Second bananas steal Ogunquit’s riotous ‘Nice Work’

Joey Sorge and the ensemble perform  “Nice Work  If You Can Get It.”  Photo: Gary Ng

Joey Sorge and the ensemble perform “Nice Work If You Can Get It.” Photo: Gary Ng

OGUNQUIT, ME. – Yes, I know the leads in a musical are important, but unless you have second and third bananas who can also hit the mark, your show is going nowhere.

“Nice Work If You Can Get It” had a decent run on Broadway, starring Matthew Broderick as playboy Jimmy Winter and Kelli O’Hara as bootlegger Billie Bendix, garnering 10 2012 Tony nominations, but it was Worcester native Michael McGrath and Judy Kaye copping Tonys, winning for best supporting actor and actress in a musical, respectively.

So while the leads in the Ogunquit Playhouse’s rowdy, raucous and riotous production of “Nice Work If You Can Get It” – Amanda Lea LaVergne as Billie and Joey Sorge as Jimmy Winter are perfectly fine – they are continually having scenes in the show stolen from beneath, above and behind them by the pair of Sally Struthers, as the Prohibitionist Estonia Dulworth, the Duchess of Woodford, played by Kaye on Broadway, and Beverly native James Beaman as bootlegger-turned-butler Cookie McGee, McGrath’s part on Broadway.

Struthers and Beaman bring the production to a show-stopping halt in two instances with some brilliant tag-team comedic acting, especially in the second act numbers “By Strauss” and “Looking for a Boy.”

Struthers, of course, honed her comedic talents alongside the late Carroll O’Connor and Jean Stapleton in perhaps the the greatest TV situation comedy of all time – “All in the Family” – and is a gamer beloved by Ogunquit audiences, willing to do anything for a laugh, including, literally swinging from a chandelier.

Beaman shines as the oily bootlegger turned savvy, problem-solving butler who beams at his new-found respectability and finds – as do many others in the piece – unlikely love.

Much of the credit goes to the book by Joe DiPietro (“Memphis,” “I Love You, You’re Perfect, Now Change”), inspired by the material of Guy Bolton and P.G. Wodehouse and based on the Gershwin musical “Oh, Kay,” written for Gertrude Lawrence. It is a screwball comedy with a lighter-than-air plot.

It is the Roaring 20’s, the height of Prohibition, but it’s pretty easy to get a drink if you’re wealthy playboy Jimmy Winter, whose main occupation when he isn’t in a speakeasy is marrying his girlfriends.

He’s about to stride down the aisle with No. 4, the contemporary dance artist Eileen Evergreen (Breighanna Minnema) – think the Maureen character in “Rent” as a straight woman – that is, if the paperwork comes through on his divorce of Wife No. 3.

He’s somehow gotten himself involved with a bootlegging ring that has stashed 400 cases of hooch in the basement of his Long Island mansion, where he has gone to marry Eileen. The couple catches the bootleggers in the mansion, assuming them to be staff sent over to help an forcing them to re-invent themselves as members of the mansion staff: Billie as a maid, Cookie as the butler, and Duke Mahoney (Aaron Fried) as a cook.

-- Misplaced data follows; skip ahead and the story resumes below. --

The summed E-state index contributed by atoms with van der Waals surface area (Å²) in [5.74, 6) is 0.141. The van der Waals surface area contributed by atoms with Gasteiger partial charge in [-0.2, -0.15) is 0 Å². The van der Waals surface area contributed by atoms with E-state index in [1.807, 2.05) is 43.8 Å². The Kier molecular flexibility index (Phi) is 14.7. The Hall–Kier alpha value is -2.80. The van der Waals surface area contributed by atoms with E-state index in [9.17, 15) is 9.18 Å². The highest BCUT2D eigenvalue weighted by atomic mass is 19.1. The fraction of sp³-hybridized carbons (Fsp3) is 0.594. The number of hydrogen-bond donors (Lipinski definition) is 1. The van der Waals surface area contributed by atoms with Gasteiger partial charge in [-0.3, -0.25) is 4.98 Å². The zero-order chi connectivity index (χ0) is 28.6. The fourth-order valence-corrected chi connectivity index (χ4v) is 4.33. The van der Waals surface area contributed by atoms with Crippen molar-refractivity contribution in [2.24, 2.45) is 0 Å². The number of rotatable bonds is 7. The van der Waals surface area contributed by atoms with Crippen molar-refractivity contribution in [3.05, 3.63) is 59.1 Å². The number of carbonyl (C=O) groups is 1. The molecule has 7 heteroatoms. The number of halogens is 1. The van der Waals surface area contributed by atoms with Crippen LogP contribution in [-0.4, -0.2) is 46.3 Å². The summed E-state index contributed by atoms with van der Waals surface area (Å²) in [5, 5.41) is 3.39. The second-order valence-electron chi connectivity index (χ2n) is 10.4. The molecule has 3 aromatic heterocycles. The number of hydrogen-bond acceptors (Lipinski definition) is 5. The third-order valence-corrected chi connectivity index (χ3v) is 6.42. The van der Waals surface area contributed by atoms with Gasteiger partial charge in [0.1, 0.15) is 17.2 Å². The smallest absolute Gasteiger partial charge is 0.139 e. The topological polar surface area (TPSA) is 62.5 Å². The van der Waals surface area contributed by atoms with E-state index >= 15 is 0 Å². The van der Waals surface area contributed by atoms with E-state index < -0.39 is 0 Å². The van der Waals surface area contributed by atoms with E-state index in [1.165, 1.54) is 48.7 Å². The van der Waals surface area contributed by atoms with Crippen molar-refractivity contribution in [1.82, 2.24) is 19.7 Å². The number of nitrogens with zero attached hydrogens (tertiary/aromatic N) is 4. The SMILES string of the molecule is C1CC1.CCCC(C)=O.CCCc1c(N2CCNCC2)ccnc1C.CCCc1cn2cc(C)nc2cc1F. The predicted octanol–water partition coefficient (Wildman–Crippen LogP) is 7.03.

Valton Jackson has some nice comedic moments as the highly suspicious local cop Chief Berry, whose continuing efforts to blow the lid off the bootlegging gang go hilariously awry.

Steve Brady is U.S. Sen. Max Evergreen, Eileen’s father and an upright, uptight moralist, who is running for re-election and is wary of any scandal that might derail him – like, say, a daughter’s fiancee who might be a practicing polygamist.

His sister Estonia (Struthers) is waging a war against “Demon Rum,” at one point losing it hilariously.

LaVergne and Sorge are up to the dancing and singing demands of the leads, and meld nicely with not only Struthers and Beaman, but the entire ensemble. Elyse Collier has some funny moments as the statuesque but clueless blonde Jeannie Muldoon, determined to rule England with “Duke” Mahoney.

DiPietro’s book provides the stable hatrack upon which the inimitable George and Ira Gershwin tunes can be including strategically inserted best ever written, including the title tune, “Someone to Watch Over Me,” ”S Wonderful,” “Fascinating Rhythm” and “Let’s Call The Whole Thing Off” and “Sweet and Low Down.”

The production numbers are beautiful to behold, with Martin Pakledinaz’s gorgeous costumes mating perfectly with Peggy Hickey’s high-stepping choreography, with a 10-member dance ensemble that is both athletic and attractive.

Kudos to Ogunquit for including Music Director/Conductor Charlie Reuter in the closing bows; the Gershwins’ tunes are lovingly and skillfully replicated by the orchestra.

The brave Valerie Harper performed the role of Millicent Winter, Jimmy’s mother, for the first few performances of the run before falling ill, and Brenda Vaccaro stepped into the breech with only a day or so of rehearsal, and like the trooper she is, got though it a recent performance with aplomb.

Director Larry Raben has wisely allowed both Struthers and Beaman to take their antics as far as they wanted, and encouraged the rest of the cast to join in the fun.

“Nice Work If You Can Get It” is a nice ticket if you can get it, but the show has been a consistent sellout since the run began, although the run continues through Aug. 15.

The Ogunquit Theatre production of “Nice Work If You Can Get It.” Music by George Gershwin, lyrics by Ira Gershwin. Book by Joe DiPietro, inspired by material from Guy Bolton nd P.G. Wodehouse. Directed by Larry Raben. At the Ogunquit Playhouse through Aug. 15.

Sally Struthers as Estonia Dulworth and members of the ensemble. Photo: Gary Ng

Sally Struthers as Estonia Dulworth and members of the ensemble. Photo: Gary Ng